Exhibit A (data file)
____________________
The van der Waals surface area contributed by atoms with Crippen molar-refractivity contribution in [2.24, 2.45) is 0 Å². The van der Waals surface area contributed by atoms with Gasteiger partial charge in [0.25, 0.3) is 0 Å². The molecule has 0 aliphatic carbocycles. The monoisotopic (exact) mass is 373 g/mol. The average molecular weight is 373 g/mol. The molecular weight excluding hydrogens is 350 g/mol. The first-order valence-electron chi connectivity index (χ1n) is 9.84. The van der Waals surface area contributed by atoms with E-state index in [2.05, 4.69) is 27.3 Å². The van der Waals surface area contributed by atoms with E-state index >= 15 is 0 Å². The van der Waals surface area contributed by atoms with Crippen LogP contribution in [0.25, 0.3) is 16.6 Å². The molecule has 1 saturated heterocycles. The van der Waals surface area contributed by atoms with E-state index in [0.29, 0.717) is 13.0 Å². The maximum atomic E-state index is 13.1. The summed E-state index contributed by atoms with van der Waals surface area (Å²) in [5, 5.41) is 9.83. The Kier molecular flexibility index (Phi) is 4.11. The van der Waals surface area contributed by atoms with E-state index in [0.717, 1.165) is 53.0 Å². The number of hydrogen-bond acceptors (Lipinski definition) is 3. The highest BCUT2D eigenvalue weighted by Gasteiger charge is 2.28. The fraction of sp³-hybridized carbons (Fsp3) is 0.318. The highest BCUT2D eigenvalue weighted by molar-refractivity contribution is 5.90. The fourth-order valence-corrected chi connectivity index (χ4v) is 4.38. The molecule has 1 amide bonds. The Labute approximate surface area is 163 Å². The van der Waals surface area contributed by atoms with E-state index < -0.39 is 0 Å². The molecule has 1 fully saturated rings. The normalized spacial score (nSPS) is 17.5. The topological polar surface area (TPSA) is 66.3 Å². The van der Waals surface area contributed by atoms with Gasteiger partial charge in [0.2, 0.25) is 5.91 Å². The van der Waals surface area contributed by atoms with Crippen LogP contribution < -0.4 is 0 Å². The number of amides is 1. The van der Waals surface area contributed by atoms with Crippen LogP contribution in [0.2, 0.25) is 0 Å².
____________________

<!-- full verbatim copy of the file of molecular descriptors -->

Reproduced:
The van der Waals surface area contributed by atoms with Crippen molar-refractivity contribution in [2.24, 2.45) is 0 Å². The van der Waals surface area contributed by atoms with Gasteiger partial charge in [0.25, 0.3) is 0 Å². The molecule has 0 aliphatic carbocycles. The monoisotopic (exact) mass is 373 g/mol. The average molecular weight is 373 g/mol. The molecular weight excluding hydrogens is 350 g/mol. The first-order valence-electron chi connectivity index (χ1n) is 9.84. The van der Waals surface area contributed by atoms with E-state index in [2.05, 4.69) is 27.3 Å². The van der Waals surface area contributed by atoms with E-state index >= 15 is 0 Å². The van der Waals surface area contributed by atoms with Crippen LogP contribution in [0.25, 0.3) is 16.6 Å². The molecule has 1 saturated heterocycles. The van der Waals surface area contributed by atoms with E-state index in [0.29, 0.717) is 13.0 Å². The maximum atomic E-state index is 13.1. The summed E-state index contributed by atoms with van der Waals surface area (Å²) in [5, 5.41) is 9.83. The Kier molecular flexibility index (Phi) is 4.11. The van der Waals surface area contributed by atoms with E-state index in [0.717, 1.165) is 53.0 Å². The number of hydrogen-bond acceptors (Lipinski definition) is 3. The highest BCUT2D eigenvalue weighted by Gasteiger charge is 2.28. The fraction of sp³-hybridized carbons (Fsp3) is 0.318. The highest BCUT2D eigenvalue weighted by molar-refractivity contribution is 5.90. The fourth-order valence-corrected chi connectivity index (χ4v) is 4.38. The molecule has 1 amide bonds. The Labute approximate surface area is 163 Å². The van der Waals surface area contributed by atoms with E-state index < -0.39 is 0 Å². The molecule has 1 fully saturated rings. The normalized spacial score (nSPS) is 17.5. The topological polar surface area (TPSA) is 66.3 Å². The van der Waals surface area contributed by atoms with Gasteiger partial charge in [0.2, 0.25) is 5.91 Å². The van der Waals surface area contributed by atoms with Crippen LogP contribution < -0.4 is 0 Å². The number of amides is 1. The van der Waals surface area contributed by atoms with Crippen LogP contribution in [0.2, 0.25) is 0 Å².